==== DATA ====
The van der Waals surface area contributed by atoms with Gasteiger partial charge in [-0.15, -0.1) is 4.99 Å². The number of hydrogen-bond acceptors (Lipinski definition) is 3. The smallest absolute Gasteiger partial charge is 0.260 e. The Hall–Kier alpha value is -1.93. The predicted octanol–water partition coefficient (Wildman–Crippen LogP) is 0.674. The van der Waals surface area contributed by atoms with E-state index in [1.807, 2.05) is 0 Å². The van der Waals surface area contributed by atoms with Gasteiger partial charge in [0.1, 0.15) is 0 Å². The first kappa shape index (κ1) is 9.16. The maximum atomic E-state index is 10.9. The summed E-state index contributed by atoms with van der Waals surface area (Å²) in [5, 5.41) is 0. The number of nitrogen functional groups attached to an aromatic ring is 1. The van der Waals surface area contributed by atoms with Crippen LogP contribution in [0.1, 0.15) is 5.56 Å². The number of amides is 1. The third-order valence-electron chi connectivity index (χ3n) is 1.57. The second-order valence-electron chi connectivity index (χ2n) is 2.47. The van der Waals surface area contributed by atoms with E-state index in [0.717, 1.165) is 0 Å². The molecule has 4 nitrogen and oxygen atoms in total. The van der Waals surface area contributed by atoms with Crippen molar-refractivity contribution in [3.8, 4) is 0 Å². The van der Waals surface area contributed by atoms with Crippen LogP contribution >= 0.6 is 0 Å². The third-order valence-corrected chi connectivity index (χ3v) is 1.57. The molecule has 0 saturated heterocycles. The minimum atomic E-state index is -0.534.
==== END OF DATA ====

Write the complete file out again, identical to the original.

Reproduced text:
The van der Waals surface area contributed by atoms with Gasteiger partial charge in [-0.15, -0.1) is 4.99 Å². The number of hydrogen-bond acceptors (Lipinski definition) is 3. The smallest absolute Gasteiger partial charge is 0.260 e. The Hall–Kier alpha value is -1.93. The predicted octanol–water partition coefficient (Wildman–Crippen LogP) is 0.674. The van der Waals surface area contributed by atoms with E-state index in [1.807, 2.05) is 0 Å². The van der Waals surface area contributed by atoms with Gasteiger partial charge in [0.1, 0.15) is 0 Å². The first kappa shape index (κ1) is 9.16. The maximum atomic E-state index is 10.9. The summed E-state index contributed by atoms with van der Waals surface area (Å²) in [5, 5.41) is 0. The number of nitrogen functional groups attached to an aromatic ring is 1. The van der Waals surface area contributed by atoms with Crippen LogP contribution in [0.1, 0.15) is 5.56 Å². The number of amides is 1. The third-order valence-electron chi connectivity index (χ3n) is 1.57. The second-order valence-electron chi connectivity index (χ2n) is 2.47. The van der Waals surface area contributed by atoms with E-state index in [0.717, 1.165) is 0 Å². The molecule has 4 nitrogen and oxygen atoms in total. The van der Waals surface area contributed by atoms with Crippen molar-refractivity contribution in [3.8, 4) is 0 Å². The van der Waals surface area contributed by atoms with Crippen LogP contribution >= 0.6 is 0 Å². The third-order valence-corrected chi connectivity index (χ3v) is 1.57. The molecule has 0 saturated heterocycles. The minimum atomic E-state index is -0.534.